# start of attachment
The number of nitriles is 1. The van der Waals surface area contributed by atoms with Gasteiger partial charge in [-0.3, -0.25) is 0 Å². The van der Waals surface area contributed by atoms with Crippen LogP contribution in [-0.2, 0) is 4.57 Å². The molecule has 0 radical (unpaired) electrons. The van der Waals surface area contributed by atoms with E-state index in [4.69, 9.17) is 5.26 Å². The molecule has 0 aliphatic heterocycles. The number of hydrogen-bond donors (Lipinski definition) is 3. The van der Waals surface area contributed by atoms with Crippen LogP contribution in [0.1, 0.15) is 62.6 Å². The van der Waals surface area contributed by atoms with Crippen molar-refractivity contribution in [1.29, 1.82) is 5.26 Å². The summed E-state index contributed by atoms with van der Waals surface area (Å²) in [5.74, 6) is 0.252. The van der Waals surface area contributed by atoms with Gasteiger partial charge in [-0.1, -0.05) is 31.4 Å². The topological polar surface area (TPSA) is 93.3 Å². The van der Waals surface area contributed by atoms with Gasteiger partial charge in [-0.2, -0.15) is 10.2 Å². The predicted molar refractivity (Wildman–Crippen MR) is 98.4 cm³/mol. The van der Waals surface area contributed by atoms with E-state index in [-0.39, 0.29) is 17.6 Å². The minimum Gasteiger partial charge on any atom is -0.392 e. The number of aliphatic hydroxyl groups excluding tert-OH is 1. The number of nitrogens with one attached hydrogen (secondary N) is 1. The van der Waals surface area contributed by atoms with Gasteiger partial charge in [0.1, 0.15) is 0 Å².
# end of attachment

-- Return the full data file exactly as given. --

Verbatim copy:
The number of nitriles is 1. The van der Waals surface area contributed by atoms with Gasteiger partial charge in [-0.3, -0.25) is 0 Å². The van der Waals surface area contributed by atoms with Crippen LogP contribution in [-0.2, 0) is 4.57 Å². The molecule has 0 radical (unpaired) electrons. The van der Waals surface area contributed by atoms with E-state index in [4.69, 9.17) is 5.26 Å². The molecule has 0 aliphatic heterocycles. The number of hydrogen-bond donors (Lipinski definition) is 3. The van der Waals surface area contributed by atoms with Crippen LogP contribution in [0.1, 0.15) is 62.6 Å². The van der Waals surface area contributed by atoms with Crippen molar-refractivity contribution in [1.29, 1.82) is 5.26 Å². The summed E-state index contributed by atoms with van der Waals surface area (Å²) in [5.74, 6) is 0.252. The van der Waals surface area contributed by atoms with Gasteiger partial charge in [-0.1, -0.05) is 31.4 Å². The topological polar surface area (TPSA) is 93.3 Å². The van der Waals surface area contributed by atoms with Gasteiger partial charge in [-0.2, -0.15) is 10.2 Å². The predicted molar refractivity (Wildman–Crippen MR) is 98.4 cm³/mol. The van der Waals surface area contributed by atoms with E-state index in [-0.39, 0.29) is 17.6 Å². The minimum Gasteiger partial charge on any atom is -0.392 e. The number of aliphatic hydroxyl groups excluding tert-OH is 1. The number of nitrogens with one attached hydrogen (secondary N) is 1. The van der Waals surface area contributed by atoms with Gasteiger partial charge in [0.1, 0.15) is 0 Å².